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Knowing When To Stop

From the archives of The Canine Chronicle, March, 2010


By Gay Dunlap

Within the judging community, knowing when to stop is for the most part related to either health or age. One’s inherent ability to pass judgment, given the subjective nature of the process, is seldom an issue unless, that is, a judge’s procedure is called into question and subsequently found to be flawed. At the same time, chronologically speaking, age alone cannot be considered a determining factor since our cognitive powers differ, person to person, with some able to adjudicate well up into their 90s while others begin to “lose it” in their 70s. The problem arises, no matter age or condition, when we fail to acknowledge our limitations. Along this same vein, although some judges when deciding to no longer accept assignments, seem reluctant to request emeritus status. Could it be that these judges are letting ego get in the way of looking at the big picture? When show giving clubs submit their lists of available judges for membership vote, those judges still listed as available end up taking votes away from those that actually are available, thereby creating hollow votes. I am certain this is neither intentional nor done with malice…just thoughtless. And in tenaciously holding on to the past in this manner these judges are, without realizing it, failing to completely acknowledge limitations.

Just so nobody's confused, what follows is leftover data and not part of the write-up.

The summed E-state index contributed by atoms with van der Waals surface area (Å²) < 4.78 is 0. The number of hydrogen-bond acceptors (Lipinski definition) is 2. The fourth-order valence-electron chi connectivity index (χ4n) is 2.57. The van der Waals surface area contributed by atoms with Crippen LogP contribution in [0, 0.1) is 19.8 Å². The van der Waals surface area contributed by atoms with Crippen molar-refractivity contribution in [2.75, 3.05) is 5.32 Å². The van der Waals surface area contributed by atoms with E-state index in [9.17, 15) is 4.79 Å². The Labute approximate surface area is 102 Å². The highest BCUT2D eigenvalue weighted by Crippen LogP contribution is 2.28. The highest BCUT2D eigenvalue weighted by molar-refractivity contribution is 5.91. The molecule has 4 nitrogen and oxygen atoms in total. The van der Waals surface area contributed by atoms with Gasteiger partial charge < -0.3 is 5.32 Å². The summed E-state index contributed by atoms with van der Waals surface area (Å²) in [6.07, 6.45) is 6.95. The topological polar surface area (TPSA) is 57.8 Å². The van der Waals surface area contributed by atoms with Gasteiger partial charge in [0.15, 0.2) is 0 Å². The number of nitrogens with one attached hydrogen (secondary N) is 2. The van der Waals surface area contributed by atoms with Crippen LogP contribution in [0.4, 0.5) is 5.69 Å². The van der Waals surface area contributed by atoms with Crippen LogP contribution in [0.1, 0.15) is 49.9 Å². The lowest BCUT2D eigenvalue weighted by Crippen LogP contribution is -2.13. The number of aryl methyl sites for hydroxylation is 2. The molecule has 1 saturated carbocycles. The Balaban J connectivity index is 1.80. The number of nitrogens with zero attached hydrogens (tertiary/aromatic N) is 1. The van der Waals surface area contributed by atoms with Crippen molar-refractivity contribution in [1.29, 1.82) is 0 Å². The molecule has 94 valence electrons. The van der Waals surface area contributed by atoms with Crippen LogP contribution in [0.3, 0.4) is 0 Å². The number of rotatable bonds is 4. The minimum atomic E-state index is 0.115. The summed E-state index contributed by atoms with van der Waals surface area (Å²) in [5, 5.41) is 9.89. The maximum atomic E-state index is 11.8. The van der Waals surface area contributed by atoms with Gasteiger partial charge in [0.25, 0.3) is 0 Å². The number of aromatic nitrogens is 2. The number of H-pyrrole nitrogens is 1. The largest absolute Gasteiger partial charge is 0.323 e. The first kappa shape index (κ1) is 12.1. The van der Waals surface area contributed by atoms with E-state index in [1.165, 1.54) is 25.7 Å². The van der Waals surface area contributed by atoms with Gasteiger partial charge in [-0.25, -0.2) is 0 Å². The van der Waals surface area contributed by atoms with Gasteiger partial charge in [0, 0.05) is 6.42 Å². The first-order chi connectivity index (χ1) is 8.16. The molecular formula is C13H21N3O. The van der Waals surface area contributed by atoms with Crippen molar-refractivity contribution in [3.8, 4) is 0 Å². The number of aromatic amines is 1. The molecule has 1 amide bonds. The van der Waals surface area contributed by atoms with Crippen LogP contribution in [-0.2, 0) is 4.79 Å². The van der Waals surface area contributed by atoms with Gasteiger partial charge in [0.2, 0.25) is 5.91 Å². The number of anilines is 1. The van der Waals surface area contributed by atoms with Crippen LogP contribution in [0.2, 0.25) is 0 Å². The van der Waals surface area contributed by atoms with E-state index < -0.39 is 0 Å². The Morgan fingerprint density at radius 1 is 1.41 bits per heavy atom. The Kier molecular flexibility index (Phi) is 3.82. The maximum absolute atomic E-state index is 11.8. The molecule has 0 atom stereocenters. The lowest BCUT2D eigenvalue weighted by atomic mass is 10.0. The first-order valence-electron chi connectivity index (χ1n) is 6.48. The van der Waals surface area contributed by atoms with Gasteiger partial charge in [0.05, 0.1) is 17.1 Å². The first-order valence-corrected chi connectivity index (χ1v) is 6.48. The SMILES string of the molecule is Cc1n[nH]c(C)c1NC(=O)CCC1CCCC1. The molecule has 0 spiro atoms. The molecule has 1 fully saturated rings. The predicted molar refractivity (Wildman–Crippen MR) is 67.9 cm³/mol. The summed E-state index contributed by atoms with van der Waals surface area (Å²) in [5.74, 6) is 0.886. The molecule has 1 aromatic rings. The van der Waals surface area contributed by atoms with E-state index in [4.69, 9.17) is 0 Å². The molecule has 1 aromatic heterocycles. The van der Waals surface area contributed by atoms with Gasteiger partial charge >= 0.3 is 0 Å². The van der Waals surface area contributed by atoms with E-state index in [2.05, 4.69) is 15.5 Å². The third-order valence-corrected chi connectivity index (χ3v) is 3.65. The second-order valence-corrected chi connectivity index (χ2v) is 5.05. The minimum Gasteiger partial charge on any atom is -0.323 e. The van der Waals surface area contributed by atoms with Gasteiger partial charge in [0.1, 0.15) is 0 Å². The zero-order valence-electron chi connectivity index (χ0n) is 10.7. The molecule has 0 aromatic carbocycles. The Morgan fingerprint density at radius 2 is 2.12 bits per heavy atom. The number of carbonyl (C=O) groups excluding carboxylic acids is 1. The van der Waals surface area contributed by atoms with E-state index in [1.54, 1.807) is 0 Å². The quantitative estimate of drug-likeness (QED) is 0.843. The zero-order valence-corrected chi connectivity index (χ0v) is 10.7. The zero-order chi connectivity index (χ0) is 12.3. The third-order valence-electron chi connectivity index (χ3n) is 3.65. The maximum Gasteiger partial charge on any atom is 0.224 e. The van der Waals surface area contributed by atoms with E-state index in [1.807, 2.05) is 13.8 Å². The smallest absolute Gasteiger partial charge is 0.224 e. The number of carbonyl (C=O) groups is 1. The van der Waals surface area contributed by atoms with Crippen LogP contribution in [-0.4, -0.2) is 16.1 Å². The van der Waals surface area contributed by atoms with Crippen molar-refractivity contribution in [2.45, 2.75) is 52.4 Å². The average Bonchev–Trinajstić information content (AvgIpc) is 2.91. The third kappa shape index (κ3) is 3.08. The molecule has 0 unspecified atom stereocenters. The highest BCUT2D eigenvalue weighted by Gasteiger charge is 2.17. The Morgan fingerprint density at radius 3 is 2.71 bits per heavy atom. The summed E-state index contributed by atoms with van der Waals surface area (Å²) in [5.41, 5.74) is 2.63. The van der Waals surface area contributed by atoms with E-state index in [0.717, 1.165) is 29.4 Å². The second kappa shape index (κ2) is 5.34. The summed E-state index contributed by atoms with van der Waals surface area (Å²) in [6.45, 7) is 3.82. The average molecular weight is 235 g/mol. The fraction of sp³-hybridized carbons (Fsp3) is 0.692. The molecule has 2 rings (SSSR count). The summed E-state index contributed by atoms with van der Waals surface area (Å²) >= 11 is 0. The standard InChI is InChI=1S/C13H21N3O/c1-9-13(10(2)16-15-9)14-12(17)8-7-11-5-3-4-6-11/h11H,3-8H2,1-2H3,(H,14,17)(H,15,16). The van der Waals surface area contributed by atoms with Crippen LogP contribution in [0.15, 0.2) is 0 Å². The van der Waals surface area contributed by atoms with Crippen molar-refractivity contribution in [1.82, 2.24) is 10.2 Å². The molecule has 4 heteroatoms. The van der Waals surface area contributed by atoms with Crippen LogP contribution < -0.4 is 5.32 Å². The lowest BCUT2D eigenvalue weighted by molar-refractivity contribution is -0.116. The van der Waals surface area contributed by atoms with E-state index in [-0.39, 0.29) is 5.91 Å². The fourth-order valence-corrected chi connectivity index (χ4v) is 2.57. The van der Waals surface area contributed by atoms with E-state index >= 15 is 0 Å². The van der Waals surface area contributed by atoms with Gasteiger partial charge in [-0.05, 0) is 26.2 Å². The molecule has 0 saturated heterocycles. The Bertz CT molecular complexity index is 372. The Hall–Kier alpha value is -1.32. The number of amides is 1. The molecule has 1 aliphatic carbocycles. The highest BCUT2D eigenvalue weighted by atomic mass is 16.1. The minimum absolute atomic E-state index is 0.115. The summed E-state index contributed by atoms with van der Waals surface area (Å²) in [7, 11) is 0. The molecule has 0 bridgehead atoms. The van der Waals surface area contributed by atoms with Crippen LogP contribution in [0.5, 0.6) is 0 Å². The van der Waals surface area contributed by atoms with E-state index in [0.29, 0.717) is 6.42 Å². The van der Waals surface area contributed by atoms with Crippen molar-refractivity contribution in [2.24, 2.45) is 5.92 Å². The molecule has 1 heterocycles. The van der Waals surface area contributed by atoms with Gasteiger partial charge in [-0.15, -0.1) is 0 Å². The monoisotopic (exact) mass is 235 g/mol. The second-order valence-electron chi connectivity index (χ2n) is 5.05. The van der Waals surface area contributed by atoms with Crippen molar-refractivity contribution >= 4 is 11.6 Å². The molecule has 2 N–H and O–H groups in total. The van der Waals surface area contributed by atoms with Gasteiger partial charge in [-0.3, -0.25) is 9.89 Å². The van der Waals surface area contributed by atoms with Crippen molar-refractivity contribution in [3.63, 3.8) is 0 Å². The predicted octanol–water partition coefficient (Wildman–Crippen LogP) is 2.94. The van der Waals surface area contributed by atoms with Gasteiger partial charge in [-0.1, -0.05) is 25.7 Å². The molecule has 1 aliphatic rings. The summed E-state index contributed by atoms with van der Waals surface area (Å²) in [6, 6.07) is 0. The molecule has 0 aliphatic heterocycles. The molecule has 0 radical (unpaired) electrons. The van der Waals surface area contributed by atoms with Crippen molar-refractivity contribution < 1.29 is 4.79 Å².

This failure to acknowledge limitations, not knowing when to stop, happens time and time again, across the board, in all walks of life. It is part of the human condition. But that does not necessarily excuse it.

I recently received a call from the chairman of my national breed club’s nominating committee and asked about my willingness to serve on the board of directors. Anyone who knows anything about me knows that I have spent forty-some-odd years in service to this club and that my dedication to the breed is legendary. My record, in my own mind at any rate, is somewhat tainted by the fact that several years ago I agreed to serve as the club’s AKC delegate and soon found that, for any number of personal reasons, the commitment was more than I had bargained for. Finally acknowledging this failure to recognize my limitations, I resigned after one year. Lesson learned. Therefore, using this experience as a personal barometer, and after discussing the situation with one of our current board members, I determined that I had enough on my plate and probably could not do the job to my own satisfaction, let alone that of my fellow club members. Certainly this was not a life-or-death determination. It was a matter of knowing when to stop…when to say “No.”  Anytime someone tenaciously holds onto a job, failing to admit that they are losing their grip, that failing health is negatively affecting their work, you can bet that ego has taken over. In the Course in Miracles the ego manifests as the devil. No one realizes how smart the ego is, the course reminds us; it even created the devil so that we could hold another being accountable.

How touched we all were recently upon hearing the story of Pat Summitt, head coach of an extremely successful college basketball team, the Tennessee Lady Vols. Summitt resigned at the age of 59 shortly after learning that she suffered from early on-set dementia. Obviously she knew when to stop.  She stated, “I’ve loved being head coach at Tennessee for 38 years, but I recognize that the time has come to move into the future and to step into a new role.” Summitt will now become head coach emeritus.